Metyrapone, sold under the brand name Metopirone, is a medication which is used in the diagnosis of adrenal insufficiency and occasionally in the treatment of Cushing's syndrome (hypercortisolism). Metyrapone can be used in the diagnosis of adrenal insufficiency. Metyrapone 30 mg/kg, maximum dose 3,000 mg, is administered at midnight usually with a snack. The plasma cortisol and 11-deoxycortisol are measured the next morning between 8:00 and 9:00 am. A plasma cortisol less than 220 nmol/l indicates adequate inhibition of 11β-hydroxylase. In patients with intact Hypothalamo-pituitary-adrenal axis, CRH and ACTH levels rise as a response to the falling cortisol levels. This results in an increase of the steroid precursors in the pathway. Therefore, if 11-deoxycortisol levels do not rise and remain less than 7 µg/dl (202 nmol/l) and adrenocorticotropic hormone (ACTH) rises, then it is highly suggestive of adrenal insufficiency. If neither 11-deoxycortisol nor ACTH rise, it is highly suggestive of an impaired hypothalamic–pituitary–adrenal axis at either the pituitary or hypothalamus. Metyrapone test may aid in verifying the cause of Cushing's syndrome. Most patients with pituitary dysfunction and/or pituitary microadenoma will increase ACTH secretion in response to metyrapone, while most ectopic ACTH-producing tumors will not. Pituitary macroadenomas do not always respond to metyrapone. Metyrapone is used for the medical control of hypercortisolism in Cushing's syndrome (ACTH dependent or independent). The aim for medical treatment is to achieve pre-operative control of hypercortisolism, or for control of residual disease persisting post-operatively (TSS, adrenalectomy). It is not for long term definitive treatment/cure, only as an adjunct (surgery is the aim for cure in most causes of Cushing's syndrome). Metyrapone hence acts by inhibiting adrenal steroidogenesis. One side effect is hirsutism (in women) because of the excess androgen precursors created. The other commonly used agent for medical treatment of Cushing's is ketoconazole (an anti-fungal agent). This does not exhibit the side effect of hirsutism. Metyrapone blocks cortisol biosynthesis by acting as a reversible inhibitor of 11β-hydroxylase.[1] This stimulates adrenocorticotropic hormone (ACTH) secretion, which in turn increases plasma 11-deoxycortisol levels. Analogues of metyrapone include aminoglutethimide, amphenone B, and mitotane. Metyrapone has been found in early human trials to reduce recollection of emotional memories in normal volunteers. The volunteers showed significant impairment in ability to retrieve memories with negative emotional content while not impairing memories with neutral content. This has significant implication in the study of the process of emotional healing in post traumatic stress disorder.[2][3] Due to the permissive action of cortisol on glucagon, partial blockade of cortisol may reduce the effects of circulating glucagon in chronically increasing blood glucose in metabolic syndrome (syndrome X) and type 2 diabetes.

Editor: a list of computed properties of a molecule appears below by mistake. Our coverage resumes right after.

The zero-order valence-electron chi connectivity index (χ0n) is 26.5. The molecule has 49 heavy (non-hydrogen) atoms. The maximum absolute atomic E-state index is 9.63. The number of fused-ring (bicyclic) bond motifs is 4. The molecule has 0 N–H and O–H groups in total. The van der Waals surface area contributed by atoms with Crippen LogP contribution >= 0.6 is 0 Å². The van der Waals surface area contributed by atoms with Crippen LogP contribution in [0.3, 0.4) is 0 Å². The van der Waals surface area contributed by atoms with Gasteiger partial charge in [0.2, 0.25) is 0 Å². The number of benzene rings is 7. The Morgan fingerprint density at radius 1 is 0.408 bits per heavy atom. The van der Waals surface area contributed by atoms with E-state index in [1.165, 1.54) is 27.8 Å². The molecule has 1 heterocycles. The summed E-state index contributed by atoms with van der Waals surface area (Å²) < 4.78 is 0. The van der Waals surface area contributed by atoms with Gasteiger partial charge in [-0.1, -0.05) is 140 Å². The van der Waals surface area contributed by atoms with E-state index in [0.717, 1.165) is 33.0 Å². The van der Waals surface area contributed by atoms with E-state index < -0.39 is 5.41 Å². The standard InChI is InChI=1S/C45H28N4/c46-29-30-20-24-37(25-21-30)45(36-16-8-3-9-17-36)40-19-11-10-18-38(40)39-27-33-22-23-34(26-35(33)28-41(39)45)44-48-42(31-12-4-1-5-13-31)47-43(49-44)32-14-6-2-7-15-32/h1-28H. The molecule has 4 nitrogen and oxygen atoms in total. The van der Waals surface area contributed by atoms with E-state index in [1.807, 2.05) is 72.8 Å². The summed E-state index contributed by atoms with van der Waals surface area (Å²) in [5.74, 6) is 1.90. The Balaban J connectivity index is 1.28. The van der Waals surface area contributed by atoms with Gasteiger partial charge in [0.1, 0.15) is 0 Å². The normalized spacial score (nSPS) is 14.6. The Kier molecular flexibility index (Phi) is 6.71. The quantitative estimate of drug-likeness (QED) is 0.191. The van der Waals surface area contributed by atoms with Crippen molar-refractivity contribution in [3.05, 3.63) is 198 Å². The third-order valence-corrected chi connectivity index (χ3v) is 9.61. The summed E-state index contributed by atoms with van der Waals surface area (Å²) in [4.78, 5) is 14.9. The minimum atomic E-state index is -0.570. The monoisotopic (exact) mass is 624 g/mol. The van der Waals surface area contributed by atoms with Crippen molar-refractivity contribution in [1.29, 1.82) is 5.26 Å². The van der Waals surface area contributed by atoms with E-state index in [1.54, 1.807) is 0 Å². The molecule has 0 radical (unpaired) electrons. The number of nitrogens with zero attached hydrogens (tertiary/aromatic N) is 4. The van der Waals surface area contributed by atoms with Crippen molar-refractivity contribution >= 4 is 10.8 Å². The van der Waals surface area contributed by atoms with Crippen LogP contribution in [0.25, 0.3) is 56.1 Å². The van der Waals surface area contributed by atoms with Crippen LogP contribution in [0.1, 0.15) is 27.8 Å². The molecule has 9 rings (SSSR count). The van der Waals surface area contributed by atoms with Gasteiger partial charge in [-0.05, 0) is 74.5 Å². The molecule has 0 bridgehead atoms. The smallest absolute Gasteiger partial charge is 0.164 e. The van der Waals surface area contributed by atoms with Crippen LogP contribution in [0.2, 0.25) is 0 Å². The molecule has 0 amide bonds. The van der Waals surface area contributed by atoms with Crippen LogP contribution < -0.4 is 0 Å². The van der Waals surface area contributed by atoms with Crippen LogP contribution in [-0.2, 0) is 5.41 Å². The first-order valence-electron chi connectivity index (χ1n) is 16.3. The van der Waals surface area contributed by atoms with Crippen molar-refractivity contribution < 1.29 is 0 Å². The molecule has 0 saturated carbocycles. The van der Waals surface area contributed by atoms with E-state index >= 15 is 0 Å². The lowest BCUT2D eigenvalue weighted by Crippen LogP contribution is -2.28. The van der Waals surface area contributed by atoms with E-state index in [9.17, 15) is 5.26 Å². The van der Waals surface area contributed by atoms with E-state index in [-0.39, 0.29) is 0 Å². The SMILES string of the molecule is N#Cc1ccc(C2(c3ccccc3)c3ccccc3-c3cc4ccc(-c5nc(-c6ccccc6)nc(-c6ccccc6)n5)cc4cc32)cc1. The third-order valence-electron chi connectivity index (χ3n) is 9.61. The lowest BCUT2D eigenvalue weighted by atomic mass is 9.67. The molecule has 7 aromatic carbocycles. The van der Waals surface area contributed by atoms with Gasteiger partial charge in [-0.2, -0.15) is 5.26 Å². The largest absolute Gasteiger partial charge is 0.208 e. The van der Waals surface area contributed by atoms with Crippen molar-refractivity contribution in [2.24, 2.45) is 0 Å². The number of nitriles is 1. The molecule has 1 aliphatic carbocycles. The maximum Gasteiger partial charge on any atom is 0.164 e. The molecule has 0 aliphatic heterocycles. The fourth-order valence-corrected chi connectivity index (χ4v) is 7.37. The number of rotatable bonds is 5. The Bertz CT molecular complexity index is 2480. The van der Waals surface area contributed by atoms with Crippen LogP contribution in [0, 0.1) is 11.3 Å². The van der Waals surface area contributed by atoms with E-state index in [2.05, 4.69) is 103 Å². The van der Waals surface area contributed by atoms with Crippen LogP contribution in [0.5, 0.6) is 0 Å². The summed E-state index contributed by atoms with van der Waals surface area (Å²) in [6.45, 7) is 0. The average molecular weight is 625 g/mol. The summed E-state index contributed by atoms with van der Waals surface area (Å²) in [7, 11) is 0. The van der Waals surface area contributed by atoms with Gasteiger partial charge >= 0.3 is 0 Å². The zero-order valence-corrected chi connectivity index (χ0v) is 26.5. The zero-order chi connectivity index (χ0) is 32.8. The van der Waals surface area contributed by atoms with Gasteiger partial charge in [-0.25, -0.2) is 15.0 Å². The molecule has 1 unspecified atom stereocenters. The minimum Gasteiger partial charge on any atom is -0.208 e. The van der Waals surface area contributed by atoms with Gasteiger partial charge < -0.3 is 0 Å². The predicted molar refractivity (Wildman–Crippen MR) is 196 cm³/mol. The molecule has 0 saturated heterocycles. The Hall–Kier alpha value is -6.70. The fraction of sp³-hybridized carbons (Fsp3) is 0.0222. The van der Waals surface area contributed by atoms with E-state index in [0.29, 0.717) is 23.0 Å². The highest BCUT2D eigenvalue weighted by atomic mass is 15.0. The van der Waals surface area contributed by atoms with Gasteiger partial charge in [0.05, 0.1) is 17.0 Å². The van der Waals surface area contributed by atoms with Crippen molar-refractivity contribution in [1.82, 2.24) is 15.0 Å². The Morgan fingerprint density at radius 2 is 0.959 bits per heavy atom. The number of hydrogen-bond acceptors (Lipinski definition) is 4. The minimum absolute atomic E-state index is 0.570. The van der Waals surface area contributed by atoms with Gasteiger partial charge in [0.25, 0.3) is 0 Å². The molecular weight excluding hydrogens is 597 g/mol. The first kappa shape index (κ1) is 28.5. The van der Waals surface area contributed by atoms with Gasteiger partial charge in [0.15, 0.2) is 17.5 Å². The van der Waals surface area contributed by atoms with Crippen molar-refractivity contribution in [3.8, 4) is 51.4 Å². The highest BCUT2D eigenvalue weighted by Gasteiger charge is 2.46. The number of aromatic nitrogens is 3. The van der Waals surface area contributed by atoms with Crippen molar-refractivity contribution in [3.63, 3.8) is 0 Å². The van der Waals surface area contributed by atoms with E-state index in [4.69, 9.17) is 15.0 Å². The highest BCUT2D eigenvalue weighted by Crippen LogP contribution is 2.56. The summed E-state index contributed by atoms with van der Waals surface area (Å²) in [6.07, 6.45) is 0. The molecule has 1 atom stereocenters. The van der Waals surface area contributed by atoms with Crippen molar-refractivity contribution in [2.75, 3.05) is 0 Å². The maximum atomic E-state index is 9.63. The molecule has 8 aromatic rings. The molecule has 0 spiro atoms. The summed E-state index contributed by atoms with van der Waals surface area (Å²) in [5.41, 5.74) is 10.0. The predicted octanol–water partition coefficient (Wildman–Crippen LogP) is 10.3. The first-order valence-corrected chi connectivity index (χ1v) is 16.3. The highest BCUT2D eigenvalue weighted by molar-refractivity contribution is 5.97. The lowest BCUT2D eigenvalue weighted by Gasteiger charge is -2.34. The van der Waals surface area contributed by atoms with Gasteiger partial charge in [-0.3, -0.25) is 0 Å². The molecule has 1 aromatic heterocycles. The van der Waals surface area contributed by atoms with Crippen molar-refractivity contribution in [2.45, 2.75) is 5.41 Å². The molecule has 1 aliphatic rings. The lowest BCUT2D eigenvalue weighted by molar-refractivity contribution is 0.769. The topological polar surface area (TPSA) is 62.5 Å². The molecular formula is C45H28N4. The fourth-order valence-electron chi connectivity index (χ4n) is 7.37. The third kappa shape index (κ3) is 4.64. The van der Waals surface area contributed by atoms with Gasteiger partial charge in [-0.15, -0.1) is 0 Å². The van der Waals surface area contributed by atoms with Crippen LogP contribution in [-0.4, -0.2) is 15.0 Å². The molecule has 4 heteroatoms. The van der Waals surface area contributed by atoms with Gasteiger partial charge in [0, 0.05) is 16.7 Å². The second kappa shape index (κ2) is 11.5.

Source:Wikipedia.org